With more cows than people, Green Bay, Wisconsin, is a unique place. One of the coldest, windiest, snowiest, and most uncomfortable climates of any NFL market, it is also the smallest. The only reason that cheese and beef industry Green Bay has a pro football team at all, is that it was instrumental to making football as popular as it is today. It started before him, but a lot of it has to do with the Legend of Curly Lambeau. As a proud cheese-head myself, I will relate the story of the origins of football as best I can.
Back around 1895, the daily newspaper Green Bay Press Gazette printed the rules of a brand-new game being played on college campuses. Called football, it was a combination of Australian rugby and European soccer. It featured an unusually-shaped ball, not yet available in all areas, and the newspaper wanted to standardize the rules of the game, so that it could be played by competing universities. Some campuses were using soccer balls, as no footballs were yet available. A little publicity will solve that problem.
In addition to colleges, some manufacturers had after-work social sports teams, including softball teams, rugby teams, and now even football teams. The Acme Meat Packing Company, in Green Bay, Wisconsin, which primarily turned old used dairy cows into hamburger meat, had such a team. Their butchers took football so seriously after work that the team started paying its players a salary.
Eventually, some players were so good at the game of football, played in stadiums for an admission fee, and paid so well, that they gave up the meat business and played professionally. It was an “extreme sport” in those days, played with no padding, no helmets, and comparable to professional skateboarding today. Very dangerous. The Acme Packers became like the Harlem Globetrotters of basketball, travelling the world to take on any team, and beating almost everybody.
Green Bay played college teams, helping sell out football stadiums and making money for charities, scholarships, sports programs, and pay their professional players as well. The original idea of football on university campuses was to generate money with a sports entertainment event, and use that money for college scholarships. Then, as today, most who attend universities on football scholarships go on to careers that have nothing to do with football. Green Bay helped, and I will always remember seeing the Packers take on the Fighting Irish of Notre Dame, an upset won by the college team. I once had the idea of having the last-place NFL team to be forced to play the College NCAA All-Stars as a penalty for coming in last.
Eventually football developed a second pro team, the Chicago Bruins (a bruin is a bear) and it is primarily the connections of that big-city team that led to today’s NFL. The Bears were the first major-city pro team. Curly Lambeau, influential in developing both football and Green Bay, said that the new (1930-1940) invention from RCA Radio and NBC, called “Telly Vision”, would someday be important to football. Prophecy. He noted that with this new tool, people could watch the game from the comfort of their living room at home, or a nearby bar, without having to go out in the cold and sit in a frigid stadium. Not necessary to brave the frozen tundra. And, it gave them a nationwide market potential, too.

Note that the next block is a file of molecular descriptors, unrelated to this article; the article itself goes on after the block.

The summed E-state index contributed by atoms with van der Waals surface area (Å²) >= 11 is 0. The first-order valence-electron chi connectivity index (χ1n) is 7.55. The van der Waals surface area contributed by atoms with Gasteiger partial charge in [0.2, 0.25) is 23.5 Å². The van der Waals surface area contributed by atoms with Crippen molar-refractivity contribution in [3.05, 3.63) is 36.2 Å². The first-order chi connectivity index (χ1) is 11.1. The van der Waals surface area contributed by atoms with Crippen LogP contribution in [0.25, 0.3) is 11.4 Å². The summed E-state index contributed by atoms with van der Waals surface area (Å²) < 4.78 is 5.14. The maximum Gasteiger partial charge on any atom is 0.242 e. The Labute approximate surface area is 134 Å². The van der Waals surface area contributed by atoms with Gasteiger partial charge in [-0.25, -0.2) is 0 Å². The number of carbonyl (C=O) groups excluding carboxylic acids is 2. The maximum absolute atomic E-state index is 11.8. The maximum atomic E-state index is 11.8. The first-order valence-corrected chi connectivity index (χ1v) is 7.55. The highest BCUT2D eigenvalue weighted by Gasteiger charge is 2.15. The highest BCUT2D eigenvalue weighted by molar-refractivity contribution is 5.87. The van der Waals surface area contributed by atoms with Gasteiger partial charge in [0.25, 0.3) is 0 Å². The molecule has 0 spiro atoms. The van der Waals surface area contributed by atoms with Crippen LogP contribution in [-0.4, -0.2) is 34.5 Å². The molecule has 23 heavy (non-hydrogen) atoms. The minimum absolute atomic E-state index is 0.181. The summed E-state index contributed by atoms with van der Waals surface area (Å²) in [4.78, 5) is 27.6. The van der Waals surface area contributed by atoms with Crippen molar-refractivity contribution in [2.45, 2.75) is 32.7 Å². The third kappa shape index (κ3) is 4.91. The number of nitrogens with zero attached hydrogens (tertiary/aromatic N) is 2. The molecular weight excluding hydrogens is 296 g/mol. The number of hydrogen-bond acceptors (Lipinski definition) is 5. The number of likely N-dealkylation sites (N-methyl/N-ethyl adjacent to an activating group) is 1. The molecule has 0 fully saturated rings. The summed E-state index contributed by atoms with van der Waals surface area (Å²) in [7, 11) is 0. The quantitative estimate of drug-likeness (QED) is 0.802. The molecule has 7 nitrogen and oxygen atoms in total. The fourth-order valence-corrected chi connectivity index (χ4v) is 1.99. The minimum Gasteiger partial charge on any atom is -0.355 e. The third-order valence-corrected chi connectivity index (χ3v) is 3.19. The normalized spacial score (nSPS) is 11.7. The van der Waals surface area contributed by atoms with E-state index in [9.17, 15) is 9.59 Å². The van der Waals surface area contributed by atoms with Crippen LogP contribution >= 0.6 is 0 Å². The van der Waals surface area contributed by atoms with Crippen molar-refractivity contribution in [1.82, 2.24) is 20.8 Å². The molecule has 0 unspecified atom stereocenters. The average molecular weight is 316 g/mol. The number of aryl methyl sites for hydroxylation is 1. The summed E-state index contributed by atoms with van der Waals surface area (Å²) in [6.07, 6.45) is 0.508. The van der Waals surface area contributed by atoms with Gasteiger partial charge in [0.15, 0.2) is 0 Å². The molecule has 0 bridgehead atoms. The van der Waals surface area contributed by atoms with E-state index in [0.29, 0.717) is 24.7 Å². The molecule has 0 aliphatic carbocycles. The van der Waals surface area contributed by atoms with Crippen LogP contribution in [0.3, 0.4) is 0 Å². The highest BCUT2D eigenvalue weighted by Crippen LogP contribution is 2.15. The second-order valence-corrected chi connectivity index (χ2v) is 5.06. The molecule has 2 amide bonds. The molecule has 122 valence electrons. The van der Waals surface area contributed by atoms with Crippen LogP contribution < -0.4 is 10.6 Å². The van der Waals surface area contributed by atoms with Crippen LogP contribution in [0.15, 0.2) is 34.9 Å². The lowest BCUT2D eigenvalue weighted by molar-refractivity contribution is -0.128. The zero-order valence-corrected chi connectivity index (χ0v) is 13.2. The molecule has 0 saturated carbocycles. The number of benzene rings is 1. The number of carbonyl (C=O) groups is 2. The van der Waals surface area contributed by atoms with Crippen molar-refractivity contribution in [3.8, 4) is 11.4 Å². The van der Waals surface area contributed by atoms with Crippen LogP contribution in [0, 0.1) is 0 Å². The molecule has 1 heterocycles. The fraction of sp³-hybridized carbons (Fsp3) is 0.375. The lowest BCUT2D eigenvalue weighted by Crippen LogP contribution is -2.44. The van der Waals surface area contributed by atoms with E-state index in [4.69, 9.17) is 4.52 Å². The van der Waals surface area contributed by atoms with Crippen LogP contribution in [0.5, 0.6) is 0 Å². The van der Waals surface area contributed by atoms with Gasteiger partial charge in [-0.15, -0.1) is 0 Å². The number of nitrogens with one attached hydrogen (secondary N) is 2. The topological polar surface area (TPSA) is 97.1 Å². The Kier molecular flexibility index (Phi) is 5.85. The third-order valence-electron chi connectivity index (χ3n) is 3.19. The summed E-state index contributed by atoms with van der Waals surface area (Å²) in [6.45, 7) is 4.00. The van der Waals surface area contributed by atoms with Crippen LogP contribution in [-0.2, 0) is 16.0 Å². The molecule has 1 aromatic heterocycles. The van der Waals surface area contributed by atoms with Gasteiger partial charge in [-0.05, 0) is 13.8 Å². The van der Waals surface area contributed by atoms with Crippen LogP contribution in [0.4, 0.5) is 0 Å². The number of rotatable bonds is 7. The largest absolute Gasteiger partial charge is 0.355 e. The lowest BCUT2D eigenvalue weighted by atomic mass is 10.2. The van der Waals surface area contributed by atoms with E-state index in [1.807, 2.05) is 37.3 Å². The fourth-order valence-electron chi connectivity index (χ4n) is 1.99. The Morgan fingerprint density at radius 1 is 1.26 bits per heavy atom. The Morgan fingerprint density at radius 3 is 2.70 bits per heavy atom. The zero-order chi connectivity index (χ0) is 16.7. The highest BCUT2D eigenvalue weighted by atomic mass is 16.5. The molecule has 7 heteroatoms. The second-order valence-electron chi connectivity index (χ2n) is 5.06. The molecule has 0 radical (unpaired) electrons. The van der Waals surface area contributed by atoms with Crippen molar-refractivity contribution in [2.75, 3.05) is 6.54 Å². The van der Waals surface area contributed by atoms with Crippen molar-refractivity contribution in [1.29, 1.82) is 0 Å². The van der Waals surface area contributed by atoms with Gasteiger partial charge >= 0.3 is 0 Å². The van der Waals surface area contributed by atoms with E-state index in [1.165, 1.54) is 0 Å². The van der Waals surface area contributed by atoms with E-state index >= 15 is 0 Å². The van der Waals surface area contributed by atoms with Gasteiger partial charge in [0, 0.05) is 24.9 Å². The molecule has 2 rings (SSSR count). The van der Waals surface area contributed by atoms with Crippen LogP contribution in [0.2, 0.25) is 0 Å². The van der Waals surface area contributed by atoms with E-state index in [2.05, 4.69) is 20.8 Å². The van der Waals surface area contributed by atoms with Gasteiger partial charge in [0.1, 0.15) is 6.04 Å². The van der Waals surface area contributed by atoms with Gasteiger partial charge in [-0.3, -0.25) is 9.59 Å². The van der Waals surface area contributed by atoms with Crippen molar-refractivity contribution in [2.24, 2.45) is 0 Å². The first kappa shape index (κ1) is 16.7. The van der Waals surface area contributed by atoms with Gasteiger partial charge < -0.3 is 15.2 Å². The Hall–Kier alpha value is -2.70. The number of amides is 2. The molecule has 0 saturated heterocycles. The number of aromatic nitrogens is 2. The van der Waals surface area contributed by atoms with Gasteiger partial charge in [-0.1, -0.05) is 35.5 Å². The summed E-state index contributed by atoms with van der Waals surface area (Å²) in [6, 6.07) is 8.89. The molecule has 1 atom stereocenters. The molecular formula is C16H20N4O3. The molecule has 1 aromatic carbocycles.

It also made selling out the stadium no big deal, reduced some of the massive parking problems, and opened up an unlimited marketing potential. Curly Lambeau proposed that this new tool, Telly-Vision, could make a whole lot of money by selling advertising, which he called Telly-Vision Commercials. Once again, prophetic. He proposed that football, solely a running and kicking game, get the addition of new rules establishing the Forward Pass. He said it would make TV broadcasts more interesting. His crowning achievement was suggesting the annual Super Bowl. His Packers would win the first two. Any wonder why there is a Lambeau Field? We sort of ended up with a Lambeau Broadcasting Company in the process, CBS.
Part of all this is that in reward for making football popular, there must always be an NFL team in Green Bay, Wisconsin, as small as it is. The Packers can never be bought and moved. They are to be publicly held, and shares of common stock are sold. The rest of the NFL is big-city with wealthy owners, but Green Bay is a small town team, representing small towns everywhere, and it is owned by shareholders, many of whom are not wealthy. I have been told that each person owning Green Bay Packers stock gets an official NFL identification card listing them as “Owner, Green Bay Packers”. And, as an Owner in the football business, they get all access to all stadiums and owners’ boxes, per NFL rules. After all, they helped make football the industry it is.
Labor strike? Everybody loses. When baseball went on strike I suggested to Commissioner Selig that everybody go back to one day before the strike, and continue playing under those bargaining rules. If football goes on strike, I suggest the same solution.